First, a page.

But, I’ve had a few experiences lately that have increased my concern that things among the “green” movement are going to have some problems.
Random overheard conversations.
Overheard, a couple of weeks ago at the Library, teenage boy to his mother: “The don’t have [the movie I was looking for]. Can’t we just buy it?”
Mother: “Have you heard about the economy?”
Son: “Yea, I’ve lost money.”
Mother’s jaw must’ve dropped, awkward silence.
Son: “From my college fund.”
Mother gasps. Author laughs.
In a local store, known for a green clientele and product line, before a class.
A lady picking up her CSA allotment discusses with the clerk her teenagers recent declaration
Pretty Lady: “So they came home the other day, and said ‘I’m not eating anything but organic food. Do you know what they do to the animals? And I just looked at them, and thought, What is it I’m serving you? Hello? We’ve been eating this way for years?”
Pretty Lady’s kids had absolutely no idea that the work their parents had put into feeding them healthy foods from local sources was a choice that’d already been made for them. Some dope at school, teacher or child, had assumed the avant-garde, spouted off and made some assumptions, resulting in hysteria in PL’s children. I guess that’s the way it is, with schools, but what is this? Since when is it cool to be sensible?
It isn’t cool. People making decisions because it’s cool is going to bring this whole thing down on its ear.
Don’t tap the glass
At the poker table, where I find myself frequently, there are, in many peoples eyes, two types of players: sharks and fish. Now, being a pretty lousy player (for the time I’ve put into it,) I don’t necessarily subscribe to that logic. But, there are some undeniable facts about poker.
It’s not, solely, about luck. The only edge a person can count on is they’re understanding of the basic facts about the game, and their ability to understand the situation at hand. I mean that there are good hands, and bad hands, to start with. There are a finite number of ways a hand can play out, and there is an opportunity in every situation.
Some folks don’t believe this. They’ll say, for instance, “Every time I do x, y happens.” They’ll stick to sub-par hands at the start, because they like them, they “hit” more often for them.
At the poker table, it’s in a player’s best interest to let these fallacies go uncorrected. It is a game, afterall.
The shark, who corrects a poor player (the fish) on a bad decision, is said to be “tapping the glass,” as in the aquarium glass.
Granted, most poker players learn from discussions with other poker players, but mostly not while the chips are on the table. These are discussion to have outside the game.
Sometimes, you don’t care if someone else knows better or not.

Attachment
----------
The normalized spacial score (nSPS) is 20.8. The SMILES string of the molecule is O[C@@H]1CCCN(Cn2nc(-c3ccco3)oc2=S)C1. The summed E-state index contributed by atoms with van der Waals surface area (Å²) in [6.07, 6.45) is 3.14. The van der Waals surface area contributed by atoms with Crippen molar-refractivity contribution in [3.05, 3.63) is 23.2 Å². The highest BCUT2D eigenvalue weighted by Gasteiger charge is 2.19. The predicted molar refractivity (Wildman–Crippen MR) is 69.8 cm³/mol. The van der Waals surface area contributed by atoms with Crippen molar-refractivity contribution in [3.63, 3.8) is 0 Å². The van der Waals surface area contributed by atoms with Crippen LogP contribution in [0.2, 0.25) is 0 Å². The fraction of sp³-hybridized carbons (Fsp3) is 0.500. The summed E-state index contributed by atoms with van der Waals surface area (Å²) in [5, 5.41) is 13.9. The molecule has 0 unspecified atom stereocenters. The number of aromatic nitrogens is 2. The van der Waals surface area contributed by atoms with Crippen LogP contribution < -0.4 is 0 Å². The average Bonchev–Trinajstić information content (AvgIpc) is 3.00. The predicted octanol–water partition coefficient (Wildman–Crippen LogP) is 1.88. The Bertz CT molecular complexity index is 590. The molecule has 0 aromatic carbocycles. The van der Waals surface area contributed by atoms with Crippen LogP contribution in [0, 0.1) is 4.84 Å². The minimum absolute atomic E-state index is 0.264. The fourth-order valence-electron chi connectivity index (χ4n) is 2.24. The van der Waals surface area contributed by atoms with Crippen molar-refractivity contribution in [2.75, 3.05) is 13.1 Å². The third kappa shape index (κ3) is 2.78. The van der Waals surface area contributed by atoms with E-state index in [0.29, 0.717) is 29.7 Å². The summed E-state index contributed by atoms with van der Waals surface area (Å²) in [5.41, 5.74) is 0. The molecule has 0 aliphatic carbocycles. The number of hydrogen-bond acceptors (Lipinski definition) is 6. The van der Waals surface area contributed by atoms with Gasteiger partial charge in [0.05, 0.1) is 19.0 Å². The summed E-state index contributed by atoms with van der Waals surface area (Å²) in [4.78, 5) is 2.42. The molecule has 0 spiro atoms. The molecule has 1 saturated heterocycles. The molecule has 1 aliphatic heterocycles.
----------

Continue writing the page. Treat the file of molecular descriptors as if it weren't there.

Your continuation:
To cool for school
Some things happened recently that concerned me, among people who should know better. Both involve the health and welfare of a hypothetical third-party, unrelated to the author.
One was coincidentally timed after Ohio voters approved a constitutional amendment to appoint a board of livestock regulator. It’s a little more complicated than I’m letting on, but the fear among small farmers, and reasonably so, is that this board will make it difficult for small farmers to continue, due to regulation designed to favor “the big boys.” I suspect that this will happen, and sympathize with the plight.
Shortly after the passage, though, a notice went out, requesting that folks recycle their egg containers to be used again. Now, I don’t know if you know, but this is really, really not up to regulations. Chicken eggs aren’t exactly sterile, and have a lot going on with them. Putting them in a cardboard container shares that “going on” with the cardboard container. There are reasons farmers aren’t supposed to be doing this.
When your local farmers market, do you want the chance that your vendor has a 5th use egg container? Of course, you’ll keep the carton clean, in your garage or basement, but did the other 4? Do you even know if your basement doesn’t have something someone shouldn’t have on their eggs (who knows what this is, but you get the point.) In the effort to be “cool,” thrifty, we (and the vendor) risk causing some major issues. There are reasons those regulations are there, and it’s not to make it tough on the small farmer, it’s to make it safe for the customer. The cost of an egg should probably be a chicken and a clean container.
In another instance, a lady is dumping dog poop tea on her garden. Not composted, no processing other than put it in a bucket with water, let it steep. Tremendous results, naturally. No one’s ever been sick.
Not yet. I’ve noticed a resurgence of the “humanure handbook” in local circles, and having now read a bunch of it (for free, over at humanurehandbook.com) I can say that it’s a pretty interesting read. However, the man is attacking a taboo, namely humanure, and doing so with well. I don’t think that he’d suggest that other feces are more or less pathogenic, or that you should take more or less caution with them.